Safe Suggestions for Accepting The Medicine
It’s a spirit plant deeply honored by our Native Americans. I love to drink it by putting a leaf in my cool water daily. There’s a calming effect that is not sedating like other plants. Better decisions come from us remaining calm in the process. It enhances any medicine you take and can protect you from the toxicity of many medicines too.
White Sage contains a compound called miltirone which scientists are finding to act like Valium to relieve anxiety. Eucalyptol is also present and is what we know comes from Eucalyptus and may give us hints into why White Sage is so antimicrobial.
There are many more that have been identified but I shy away from so much dissecting of a plant in an attempt to know it. So yes, we can all benefit from the support of these compounds taken in, especially these days, and this is available through the smudge inhaled gently or taken orally in very small doses. Why do we take it in? To keep calm. To stay reverent and in the moment. To honor our healing path which is multi-leveled. To bless our way and our space and tools. To repair our souls and coax it forth for a better expression of ourselves in our walk here on this Earth.
White sage is very powerful, so if you wish to brew a hot cup of tea to address a cold, or other condition, be it physical or soul level, prepare it this way:
- For Tea: Put one leaf in your cup. Pour just-to-boiled water over it, cover with something, like a small plate to keep the essential oils in, and wait 5-10 minutes for steeping. Only drink this tea warm and at night, about an hour before bed. No more.
- Try keeping this unsweetened. It's beautiful and at some point necessary if training in depth to entrain your body to the taste of your medicine plants with nothing added.
- You can also add one leaf to your water bottle for day time support. Dry or fresh is fine. But just one leaf.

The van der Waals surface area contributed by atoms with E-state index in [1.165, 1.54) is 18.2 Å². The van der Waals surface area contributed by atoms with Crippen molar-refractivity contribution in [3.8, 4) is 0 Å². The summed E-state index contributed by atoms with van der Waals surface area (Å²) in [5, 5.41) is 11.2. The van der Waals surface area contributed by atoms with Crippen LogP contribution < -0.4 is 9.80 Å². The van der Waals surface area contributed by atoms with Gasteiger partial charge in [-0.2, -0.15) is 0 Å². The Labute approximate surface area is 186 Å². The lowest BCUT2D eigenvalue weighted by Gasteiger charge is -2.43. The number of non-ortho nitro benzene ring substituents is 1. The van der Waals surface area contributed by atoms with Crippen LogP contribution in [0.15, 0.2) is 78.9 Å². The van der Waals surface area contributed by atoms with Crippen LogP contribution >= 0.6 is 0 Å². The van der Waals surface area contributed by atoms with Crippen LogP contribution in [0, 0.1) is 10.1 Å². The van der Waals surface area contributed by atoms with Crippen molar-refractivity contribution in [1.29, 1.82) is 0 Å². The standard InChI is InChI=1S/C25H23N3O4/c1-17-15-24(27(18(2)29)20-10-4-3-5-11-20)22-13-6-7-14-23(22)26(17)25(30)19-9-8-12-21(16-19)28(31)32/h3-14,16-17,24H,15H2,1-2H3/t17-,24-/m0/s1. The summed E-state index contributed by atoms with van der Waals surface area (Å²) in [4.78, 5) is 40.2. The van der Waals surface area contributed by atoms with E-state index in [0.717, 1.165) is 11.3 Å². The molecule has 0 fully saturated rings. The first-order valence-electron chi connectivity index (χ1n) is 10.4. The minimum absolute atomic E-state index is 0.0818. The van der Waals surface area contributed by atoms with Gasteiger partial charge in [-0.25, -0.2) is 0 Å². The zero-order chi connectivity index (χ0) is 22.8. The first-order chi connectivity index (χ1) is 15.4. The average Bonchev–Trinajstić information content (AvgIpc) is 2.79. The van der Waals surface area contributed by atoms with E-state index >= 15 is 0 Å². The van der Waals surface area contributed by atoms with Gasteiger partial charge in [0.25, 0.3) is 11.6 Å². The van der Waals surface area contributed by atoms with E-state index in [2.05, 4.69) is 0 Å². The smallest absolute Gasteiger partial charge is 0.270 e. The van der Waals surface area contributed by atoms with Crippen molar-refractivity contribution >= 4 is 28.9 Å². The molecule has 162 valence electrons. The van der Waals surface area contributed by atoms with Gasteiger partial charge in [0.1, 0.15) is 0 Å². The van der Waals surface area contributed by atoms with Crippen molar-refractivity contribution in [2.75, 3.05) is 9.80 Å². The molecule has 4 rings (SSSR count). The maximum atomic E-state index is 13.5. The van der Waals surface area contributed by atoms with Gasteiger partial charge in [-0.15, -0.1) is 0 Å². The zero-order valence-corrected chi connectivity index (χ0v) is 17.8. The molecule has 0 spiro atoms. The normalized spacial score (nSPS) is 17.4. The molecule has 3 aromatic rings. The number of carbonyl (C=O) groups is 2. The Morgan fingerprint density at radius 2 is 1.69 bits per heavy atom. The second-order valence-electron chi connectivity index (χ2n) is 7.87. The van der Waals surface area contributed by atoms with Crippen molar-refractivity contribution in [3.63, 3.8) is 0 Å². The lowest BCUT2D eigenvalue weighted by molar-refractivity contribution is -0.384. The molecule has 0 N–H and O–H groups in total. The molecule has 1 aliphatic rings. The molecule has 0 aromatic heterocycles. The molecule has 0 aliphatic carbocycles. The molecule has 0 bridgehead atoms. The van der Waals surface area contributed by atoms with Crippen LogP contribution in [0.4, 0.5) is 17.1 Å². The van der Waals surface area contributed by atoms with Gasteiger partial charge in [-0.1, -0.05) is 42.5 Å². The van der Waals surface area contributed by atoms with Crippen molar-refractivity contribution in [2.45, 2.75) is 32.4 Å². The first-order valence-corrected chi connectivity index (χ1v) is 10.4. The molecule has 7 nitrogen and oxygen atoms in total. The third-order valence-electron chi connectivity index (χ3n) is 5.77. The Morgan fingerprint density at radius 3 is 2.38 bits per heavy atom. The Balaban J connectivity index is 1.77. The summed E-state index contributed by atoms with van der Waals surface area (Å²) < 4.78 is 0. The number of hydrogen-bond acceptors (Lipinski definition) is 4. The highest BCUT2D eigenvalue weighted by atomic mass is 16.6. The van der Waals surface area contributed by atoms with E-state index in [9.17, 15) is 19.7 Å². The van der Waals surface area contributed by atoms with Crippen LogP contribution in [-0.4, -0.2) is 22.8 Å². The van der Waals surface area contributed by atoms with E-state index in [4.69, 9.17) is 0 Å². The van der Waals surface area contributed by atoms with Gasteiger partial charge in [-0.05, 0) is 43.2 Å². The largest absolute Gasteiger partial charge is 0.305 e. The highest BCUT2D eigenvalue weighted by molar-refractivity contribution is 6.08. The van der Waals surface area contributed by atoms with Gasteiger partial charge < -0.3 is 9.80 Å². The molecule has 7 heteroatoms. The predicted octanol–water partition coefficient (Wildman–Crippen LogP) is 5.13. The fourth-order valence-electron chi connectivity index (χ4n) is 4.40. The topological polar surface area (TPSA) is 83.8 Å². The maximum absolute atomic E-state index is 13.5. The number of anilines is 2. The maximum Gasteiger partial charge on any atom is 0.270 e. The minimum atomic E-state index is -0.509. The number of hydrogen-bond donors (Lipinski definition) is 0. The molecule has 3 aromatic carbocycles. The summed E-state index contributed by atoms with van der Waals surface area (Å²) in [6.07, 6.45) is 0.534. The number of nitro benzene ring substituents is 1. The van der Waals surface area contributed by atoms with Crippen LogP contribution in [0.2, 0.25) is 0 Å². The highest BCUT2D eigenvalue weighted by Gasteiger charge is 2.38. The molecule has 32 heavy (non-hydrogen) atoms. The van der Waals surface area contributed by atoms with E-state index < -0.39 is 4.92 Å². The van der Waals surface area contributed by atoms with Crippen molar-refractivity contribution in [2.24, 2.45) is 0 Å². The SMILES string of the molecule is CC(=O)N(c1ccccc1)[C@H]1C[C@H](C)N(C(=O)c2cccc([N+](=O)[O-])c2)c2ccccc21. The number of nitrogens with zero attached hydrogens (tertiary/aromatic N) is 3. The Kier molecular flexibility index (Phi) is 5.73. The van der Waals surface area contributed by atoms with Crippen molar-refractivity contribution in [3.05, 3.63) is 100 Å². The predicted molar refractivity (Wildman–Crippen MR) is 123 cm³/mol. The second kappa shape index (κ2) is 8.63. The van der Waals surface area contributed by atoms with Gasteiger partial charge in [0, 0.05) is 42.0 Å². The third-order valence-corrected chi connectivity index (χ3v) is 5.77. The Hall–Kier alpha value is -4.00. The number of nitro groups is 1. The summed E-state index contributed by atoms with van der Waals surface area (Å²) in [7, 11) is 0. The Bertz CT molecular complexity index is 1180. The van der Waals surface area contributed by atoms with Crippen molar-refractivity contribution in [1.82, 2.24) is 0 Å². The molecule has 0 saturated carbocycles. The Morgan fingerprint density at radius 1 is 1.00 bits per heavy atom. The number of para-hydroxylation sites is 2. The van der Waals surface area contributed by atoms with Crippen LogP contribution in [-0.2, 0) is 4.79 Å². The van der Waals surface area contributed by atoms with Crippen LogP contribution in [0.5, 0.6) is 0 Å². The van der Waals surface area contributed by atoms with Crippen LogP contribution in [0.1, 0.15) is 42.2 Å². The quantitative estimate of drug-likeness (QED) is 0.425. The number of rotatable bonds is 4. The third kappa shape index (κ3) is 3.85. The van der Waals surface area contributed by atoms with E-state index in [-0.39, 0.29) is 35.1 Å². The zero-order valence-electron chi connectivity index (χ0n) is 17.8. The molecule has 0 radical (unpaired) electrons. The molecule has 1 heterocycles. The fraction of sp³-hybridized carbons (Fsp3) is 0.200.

- Fresh or dry made tincture can be added to your water at three drops per day. You work homeopathically this way which is very potent medicine. 15 drops a day is fine for an adult with an acute cold or flu but stop after one week. Higher or more frequent doses or long periods of taking are contraindicated. Please be safe.
- Spiritual Work: I highly recommend leaning deeper into White Sage when preparing for vision quests, sweat lodges, fasting, plant dieting, or any spiritual retreat. Begin with it in your water daily, a warm cup of the tea at night, or tincture as just described starting several weeks, or more, before your gathering time with these ceremonies. And certainly smudge as you are called during your preparation time.
- Essential oil of White Sage – Things to consider:
Some believe that the essential oil of White Sage is too strong and so too dangerous and discourage its use strongly in this form–not only for internal use, but external use as well, mixed into massage oils or spray mists. Others disagree. I love plant people with they're passionate opinions! Let respect rule among us. Here’s my take for decades now: Producing essential oil takes massive quantities of plant material and this plant is already becoming endangered due to over harvesting and the fact that it's hard to grow. I save this essential oil for the smoke sensitive folks who cannot enjoy a single burned leaf. There are other options here too and other plants for smudge through mists that work well and are easier to grow. I do not use many essential oils for this very reason that they are not sustainable.